Harvey Goldsmith, promoter of Live8, talks to The Resident

news: Harvey Goldsmith, promoter of Live8, talks to The Resident

Harvey began his career as a promoter in 1966 and, by the end of the ’60s, had created such events as the Crystal Palace Garden Parties and the 14-hour Technicolor Dream. A decade later, the concerts had moved to the largest stadia, establishing Wembley Stadium as a major destination for the top artists of the world and helping London to become the number one city for popular concerts.

As Harvey’s career expanded, so did the diversity of his projects. He promoted the first major global TV event, the Concerts for Kampuchea in 1978, featuring such artists as Paul McCartney, Queen and The Who.

Live Aid

In 1985, the pipe-dream of Live Aid was turned into a 140 million pounds sterling fundraising venture within 10 weeks by Harvey and Bob Geldof, uniting the world with music as never before. Live Aid was the first ever ‘Global Juke Box’ with two simultaneous concerts, one at Wembley Stadium and one at JFK in Philadelphia, when over 60 countries carried 17 hours of live television.

Devoted to charity work

As well as being a hugely successful businessman, whose work as a promoter and producer has led him to work with such names as Sir Elton John, Eric Clapton, Sting, Bruce Springsteen and Luciano Pavarotti, Harvey also devotes much of his time and energy to producing charity concerts. To mention just a couple, Harvey has been responsible for the worldwide Amnesty Tour and the Freddy Mercury tribute concert for Aids awareness.

Harvey is also well known for his involvement with the Prince’s Trust and is the driving force behind the Prince’s Trust Rock Galas, which started in 1986 – concerts that have included such luminaries as Tina Turner and Phil Collins, among others.

In 1993, Harvey was made vice chairman of the Prince’s Trust Management Board and, in 1996, he was honoured with a CBE in the Queen’s Birthday Honours List, in recognition of his work in the entertainment business.


Twenty years after Live Aid, Harvey Goldsmith is, once again, working with Bob Geldof, this time to organise Live8, a set of major concerts taking place on July 2 in London (Hyde Park), Cornwall (The Eden Project), Paris (Palais de Versailles), Berlin (Siegessäule), Rome (Circus Maximus), Philadelphia (Museum of Art), Barrie (Park Place), Tokyo (Makuhari Messe) and Johannesburg (Mary Fitzgerald Square, Newtown).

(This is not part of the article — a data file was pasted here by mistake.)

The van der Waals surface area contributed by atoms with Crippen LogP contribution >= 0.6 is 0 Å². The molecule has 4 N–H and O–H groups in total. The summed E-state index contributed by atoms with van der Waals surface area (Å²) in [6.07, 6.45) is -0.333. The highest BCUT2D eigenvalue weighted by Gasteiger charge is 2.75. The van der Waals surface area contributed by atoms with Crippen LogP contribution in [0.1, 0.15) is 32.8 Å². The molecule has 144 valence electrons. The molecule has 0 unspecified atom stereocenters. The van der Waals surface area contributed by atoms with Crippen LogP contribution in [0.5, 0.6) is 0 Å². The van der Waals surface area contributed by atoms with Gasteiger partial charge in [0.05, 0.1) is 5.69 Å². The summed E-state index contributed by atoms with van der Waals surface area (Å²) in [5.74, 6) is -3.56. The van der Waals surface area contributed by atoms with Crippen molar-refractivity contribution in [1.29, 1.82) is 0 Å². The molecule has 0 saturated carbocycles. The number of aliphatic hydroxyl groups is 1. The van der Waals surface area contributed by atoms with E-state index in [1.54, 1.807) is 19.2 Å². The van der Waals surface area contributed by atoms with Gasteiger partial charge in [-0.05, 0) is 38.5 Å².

Music with a mission

The staging of these concerts, which include an all star line-up including Madonna, U2, Coldplay and Robbie Williams, among others, has been timed to put pressure on the world’s most powerful leaders, who are participating at the G8 Summit in Gleneagles, Scotland, between July 6 and 8, to drop Third World debt and increase aid.

Harvey is a big fan of the Algarve and has owned a holiday home here for years. However, his summer holiday this year is a little delayed (why would that be?)…

Harvey Goldsmith, who is so busy with Live8 that he is almost sleeping at his office in London’s west end, generously took a few minutes out of his hectic schedule to give this brief interview to The Resident reporter, Caroline Cunha, about his involvement in this historic project.

The Resident: After being the man behind the Live Aid concerts back in 1985, how did you feel when you received the phone call to be involved in the organisation of Live8?

Harvey Goldsmith: I have been a trustee of Band Aid since the original concert and, as this was the 20th anniversary, we half expected this to happen. This show is very complex as there are five major concerts and three smaller ones taking place all on the same day, each one in a G8 country.

R: It is well known that it was all last minute stuff the first time around. Have they given you more time to book the acts? (An eye opening documentary shown by the BBC last week about the organising of Live Aid in ‘85, revealed that due to the rush and his overwhelming eagerness to make the event a success, Bob Geldof allegedly announced on television some bands as performing before they had even been approached! Some had apparently not even played together in years! Bits of paper with names on were apparently being passed back and forth at the press conference, however, the general public could never have known the kind of panic that was going on behind the scenes.)

H.G.: Last time, I had ten and a half weeks, this time I have had eight and a half weeks. The difference this time is that the artists came in from the beginning.

R: How many hours a day are you typically working right now to keep on top of these concerts? Can you give an example of a typical day for you at the moment?

H.G.: I’m working 20 hours a day. Calls from Japan come in first thing in the morning and Philadelphia calls last thing at night. Everywhere else calls somewhere in the middle.

R: What kind of challenges do you face trying to pull this massive project together?

H.G.: It is much more complex than last time. We are knitting all the shows together to make a great TV show.

R: What’s been your greatest achievement as a promoter? Was it Live Aid? What other highlights could you mention from your career?

H.G.: My greatest achievement was Live Aid, now it is Live8. This is the biggest concert put together globally and it will have the largest TV audience ever, with 120 countries showing the concerts.

R: Do you think you will need a holiday when the concerts are over? Will you come to the Algarve?

H.G.: I will definitely be needing a holiday after the concerts and will definitely be at my home in the Algarve during the summer.

The time given for this short interview is greatly appreciated and The Resident would like to take this opportunity to wish the Make Poverty History team and Live8 all possible success.